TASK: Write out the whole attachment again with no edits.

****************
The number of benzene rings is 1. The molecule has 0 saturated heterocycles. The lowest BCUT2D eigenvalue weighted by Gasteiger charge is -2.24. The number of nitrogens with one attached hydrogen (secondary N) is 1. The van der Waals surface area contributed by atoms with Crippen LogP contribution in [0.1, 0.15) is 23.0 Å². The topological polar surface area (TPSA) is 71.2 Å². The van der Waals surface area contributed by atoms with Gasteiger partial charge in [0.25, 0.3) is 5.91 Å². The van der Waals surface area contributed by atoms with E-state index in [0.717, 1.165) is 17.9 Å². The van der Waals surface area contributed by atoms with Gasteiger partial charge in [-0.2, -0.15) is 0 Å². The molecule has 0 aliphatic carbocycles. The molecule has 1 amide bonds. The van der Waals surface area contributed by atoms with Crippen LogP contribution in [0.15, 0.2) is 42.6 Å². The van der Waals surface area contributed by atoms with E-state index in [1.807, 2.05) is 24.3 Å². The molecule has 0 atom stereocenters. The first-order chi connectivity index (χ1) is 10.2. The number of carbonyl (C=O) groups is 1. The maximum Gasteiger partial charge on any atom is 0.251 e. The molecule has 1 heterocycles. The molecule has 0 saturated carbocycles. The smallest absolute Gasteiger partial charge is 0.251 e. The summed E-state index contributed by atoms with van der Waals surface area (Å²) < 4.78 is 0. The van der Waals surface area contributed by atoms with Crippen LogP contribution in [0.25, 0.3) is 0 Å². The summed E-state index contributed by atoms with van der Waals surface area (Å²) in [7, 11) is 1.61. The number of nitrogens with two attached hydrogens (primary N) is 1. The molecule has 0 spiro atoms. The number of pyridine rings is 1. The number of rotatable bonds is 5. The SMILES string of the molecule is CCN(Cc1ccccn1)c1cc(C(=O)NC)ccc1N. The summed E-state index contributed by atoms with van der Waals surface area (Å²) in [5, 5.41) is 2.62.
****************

The number of benzene rings is 1. The molecule has 0 saturated heterocycles. The lowest BCUT2D eigenvalue weighted by Gasteiger charge is -2.24. The number of nitrogens with one attached hydrogen (secondary N) is 1. The van der Waals surface area contributed by atoms with Crippen LogP contribution in [0.1, 0.15) is 23.0 Å². The topological polar surface area (TPSA) is 71.2 Å². The van der Waals surface area contributed by atoms with Gasteiger partial charge in [0.25, 0.3) is 5.91 Å². The van der Waals surface area contributed by atoms with E-state index in [0.717, 1.165) is 17.9 Å². The van der Waals surface area contributed by atoms with Gasteiger partial charge in [-0.2, -0.15) is 0 Å². The molecule has 0 aliphatic carbocycles. The molecule has 1 amide bonds. The van der Waals surface area contributed by atoms with Crippen LogP contribution in [0.15, 0.2) is 42.6 Å². The van der Waals surface area contributed by atoms with E-state index in [1.807, 2.05) is 24.3 Å². The molecule has 0 atom stereocenters. The first-order chi connectivity index (χ1) is 10.2. The number of carbonyl (C=O) groups is 1. The maximum Gasteiger partial charge on any atom is 0.251 e. The molecule has 1 heterocycles. The molecule has 0 saturated carbocycles. The smallest absolute Gasteiger partial charge is 0.251 e. The summed E-state index contributed by atoms with van der Waals surface area (Å²) < 4.78 is 0. The van der Waals surface area contributed by atoms with Crippen LogP contribution in [0.25, 0.3) is 0 Å². The summed E-state index contributed by atoms with van der Waals surface area (Å²) in [7, 11) is 1.61. The number of nitrogens with two attached hydrogens (primary N) is 1. The molecule has 0 spiro atoms. The number of pyridine rings is 1. The number of rotatable bonds is 5. The SMILES string of the molecule is CCN(Cc1ccccn1)c1cc(C(=O)NC)ccc1N. The summed E-state index contributed by atoms with van der Waals surface area (Å²) in [5, 5.41) is 2.62.